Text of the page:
Flawed cost-based assessments are a common cause of unlawfully high property taxation. Year after year, inflated valuations by government assessors can impose excessive tax bills on a property, notwithstanding annual taxpayer efforts to correct them.

For property owners, persistently unfair assessments are like Talky Tina, the infamous talking doll in the television series The Twilight Zone. The evil toy ultimately prevails against homeowner Erich Streator, notwithstanding his repeated efforts to remove the doll from the Streator family home.

The bad news for taxpayers is that assessors will continue to impose excessive, flawed assessments because they often employ error-prone appraisal methods in the interest of expediency. The following demonstrates a common route to a cost-based assessment.

Software can help assessors quickly calculate the cost of reproducing property improvements, an amount I'll call “cost to build today.” To account for physical deterioration of improvements, assessors can use an age-life method.

For example, let's say a five-year old structure's estimated life is 50 years and its cost to build today is $10 million. The assessor deducts 10% for physical deterioration and adds the resulting $9 million value to the land value for a quick — and often inflated — assessment. The good news for taxpayers is that, unlike the Twilight Zone's Streator family, they have the means to seek and obtain justice.

A compelling case

A recently litigated tax appeal regarding a big-box retail building offers a persuasive example. The taxpayer-submitted appraisal included not only income- and sales-comparison based valuations, but also a proper cost approach.

The cost-based analysis differed in several ways from the tax assessor's hasty valuation. First, the appraisal explained that in addition to physical deterioration, depreciation must reflect functional obsolescence or drawbacks to the property itself, as well as external obsolescence. The latter refers to factors outside the property, such as reduced demand for space due to a recession.

The taxpayer proved that the original assessment was flawed because only physical deterioration had been subtracted from the cost to build today.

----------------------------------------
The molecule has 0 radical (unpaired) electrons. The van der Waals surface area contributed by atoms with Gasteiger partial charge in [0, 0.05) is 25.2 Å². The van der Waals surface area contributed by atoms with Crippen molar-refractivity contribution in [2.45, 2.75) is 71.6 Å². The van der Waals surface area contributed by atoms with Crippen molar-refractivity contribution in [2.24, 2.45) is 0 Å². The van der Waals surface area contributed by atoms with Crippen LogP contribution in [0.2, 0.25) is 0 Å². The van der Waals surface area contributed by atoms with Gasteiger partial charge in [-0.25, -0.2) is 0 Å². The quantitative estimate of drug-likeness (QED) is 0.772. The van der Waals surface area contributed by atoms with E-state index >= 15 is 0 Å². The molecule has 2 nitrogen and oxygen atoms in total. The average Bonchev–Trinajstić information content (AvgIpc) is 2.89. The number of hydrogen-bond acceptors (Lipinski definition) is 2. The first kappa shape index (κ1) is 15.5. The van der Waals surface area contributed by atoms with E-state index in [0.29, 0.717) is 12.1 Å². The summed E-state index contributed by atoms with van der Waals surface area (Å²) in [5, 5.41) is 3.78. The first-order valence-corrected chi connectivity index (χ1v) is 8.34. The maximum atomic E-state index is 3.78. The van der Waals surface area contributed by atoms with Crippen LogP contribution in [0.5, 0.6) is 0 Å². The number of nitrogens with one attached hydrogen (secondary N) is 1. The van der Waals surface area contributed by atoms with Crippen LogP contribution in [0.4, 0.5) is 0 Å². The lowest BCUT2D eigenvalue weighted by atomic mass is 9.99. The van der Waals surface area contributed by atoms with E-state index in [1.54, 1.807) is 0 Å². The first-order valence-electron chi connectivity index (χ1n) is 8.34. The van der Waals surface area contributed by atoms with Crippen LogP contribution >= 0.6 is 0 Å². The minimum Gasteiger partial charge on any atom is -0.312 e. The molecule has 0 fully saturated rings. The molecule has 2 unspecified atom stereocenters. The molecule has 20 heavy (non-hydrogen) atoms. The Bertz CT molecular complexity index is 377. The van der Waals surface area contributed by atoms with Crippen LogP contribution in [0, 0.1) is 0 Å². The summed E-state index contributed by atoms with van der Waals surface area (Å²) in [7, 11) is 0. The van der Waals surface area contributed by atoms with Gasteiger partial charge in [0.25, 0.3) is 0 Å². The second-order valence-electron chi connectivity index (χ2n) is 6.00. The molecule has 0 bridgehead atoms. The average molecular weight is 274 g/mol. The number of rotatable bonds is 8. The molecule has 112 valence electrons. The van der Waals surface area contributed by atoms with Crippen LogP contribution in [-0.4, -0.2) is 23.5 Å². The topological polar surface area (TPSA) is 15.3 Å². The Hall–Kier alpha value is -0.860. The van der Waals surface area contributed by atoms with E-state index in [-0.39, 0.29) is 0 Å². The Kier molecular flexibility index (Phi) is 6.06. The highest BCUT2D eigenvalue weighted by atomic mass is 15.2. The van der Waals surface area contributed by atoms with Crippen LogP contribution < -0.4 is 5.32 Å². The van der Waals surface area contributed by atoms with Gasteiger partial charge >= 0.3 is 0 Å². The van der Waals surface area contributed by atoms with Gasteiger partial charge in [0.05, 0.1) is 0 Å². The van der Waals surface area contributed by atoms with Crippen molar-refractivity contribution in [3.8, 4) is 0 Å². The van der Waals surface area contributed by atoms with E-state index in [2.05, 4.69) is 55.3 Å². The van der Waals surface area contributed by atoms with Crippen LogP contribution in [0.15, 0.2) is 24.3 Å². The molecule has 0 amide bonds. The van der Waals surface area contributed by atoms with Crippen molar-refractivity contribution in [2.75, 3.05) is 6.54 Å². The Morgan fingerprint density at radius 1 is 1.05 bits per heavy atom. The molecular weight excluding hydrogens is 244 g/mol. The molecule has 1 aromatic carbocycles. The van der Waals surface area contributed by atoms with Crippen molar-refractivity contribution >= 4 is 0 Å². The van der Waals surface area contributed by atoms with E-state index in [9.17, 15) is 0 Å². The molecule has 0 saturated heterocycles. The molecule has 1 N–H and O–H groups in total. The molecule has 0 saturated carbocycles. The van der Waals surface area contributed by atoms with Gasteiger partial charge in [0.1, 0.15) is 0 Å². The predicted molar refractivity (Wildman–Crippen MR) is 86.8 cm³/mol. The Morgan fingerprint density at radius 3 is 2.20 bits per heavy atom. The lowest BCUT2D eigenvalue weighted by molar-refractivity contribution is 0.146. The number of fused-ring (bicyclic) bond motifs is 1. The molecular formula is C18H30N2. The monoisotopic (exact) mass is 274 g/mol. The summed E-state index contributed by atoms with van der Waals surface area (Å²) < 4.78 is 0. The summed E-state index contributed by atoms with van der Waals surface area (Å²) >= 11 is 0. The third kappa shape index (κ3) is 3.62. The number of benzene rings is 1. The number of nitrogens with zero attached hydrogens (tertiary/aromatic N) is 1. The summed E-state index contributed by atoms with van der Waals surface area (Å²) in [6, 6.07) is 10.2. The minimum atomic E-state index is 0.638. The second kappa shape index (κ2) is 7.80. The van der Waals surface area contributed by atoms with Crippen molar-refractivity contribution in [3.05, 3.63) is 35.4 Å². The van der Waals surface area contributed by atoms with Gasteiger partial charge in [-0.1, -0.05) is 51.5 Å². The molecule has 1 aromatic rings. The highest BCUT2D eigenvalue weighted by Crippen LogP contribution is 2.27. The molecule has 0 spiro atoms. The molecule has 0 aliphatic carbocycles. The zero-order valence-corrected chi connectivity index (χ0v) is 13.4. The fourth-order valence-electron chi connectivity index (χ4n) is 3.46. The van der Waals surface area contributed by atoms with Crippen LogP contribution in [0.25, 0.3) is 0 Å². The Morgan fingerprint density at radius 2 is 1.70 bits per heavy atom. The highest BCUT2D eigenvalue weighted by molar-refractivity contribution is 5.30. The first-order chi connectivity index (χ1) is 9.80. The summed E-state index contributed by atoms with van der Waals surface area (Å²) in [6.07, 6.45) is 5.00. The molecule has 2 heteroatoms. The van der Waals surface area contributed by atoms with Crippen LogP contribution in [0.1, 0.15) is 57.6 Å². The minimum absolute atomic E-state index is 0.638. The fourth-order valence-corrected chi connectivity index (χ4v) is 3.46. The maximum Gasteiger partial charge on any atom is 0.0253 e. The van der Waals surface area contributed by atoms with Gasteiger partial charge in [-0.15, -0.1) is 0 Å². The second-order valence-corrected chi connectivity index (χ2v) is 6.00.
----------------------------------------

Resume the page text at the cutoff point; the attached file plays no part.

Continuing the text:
Additionally, the property owner's appraiser presented comparable sales of other big-box locations where a taxpayer had purchased a site, developed a building and sold the property within a few years. These comparable sales were properties in which the owners had a fee simple interest.

For each comparable sale, the appraiser established the total depreciation of the improvements by first subtracting the original land purchase amount from the recent sale price to arrive at a current depreciated value for the building. Then the appraiser compared that building value to the cost to build today, which showed how much the building had depreciated over time.

The total depreciation at these similar properties supported the case for a lower assessment. In the most extreme example from several comparable sales, the value of the building and improvements was 56% less than the cost to build today.

Total depreciation of the improvements in the comparable examples ranged from 42% to 56%. Applying this analysis, even after adding back the property's $700,000 land cost, the property assessment should have been about $3 million instead of more than $5 million.

In this case, the appraiser had comparable sales data on similar properties where land acquisition, construction and a sale had taken place in a relatively short time. In cases where the available comparable sales are of older properties, land sales may be used to establish the land value, rather than using the actual original price.

As the accompanying chart shows, the taxpayer demonstrated that the government's assessment was unlawfully inflated by over 40%. Clearly, comparable sales can help taxpayers fight the kind of excessive taxation that should only exist in the fictitious world of The Twilight Zone.

Stewart Mandell is a partner in the law firm of Honigman Miller Schwartz and Cohn LLP, the Michigan member of American Property Tax Counsel (APTC). He can be reached at slmandell@honigman.com.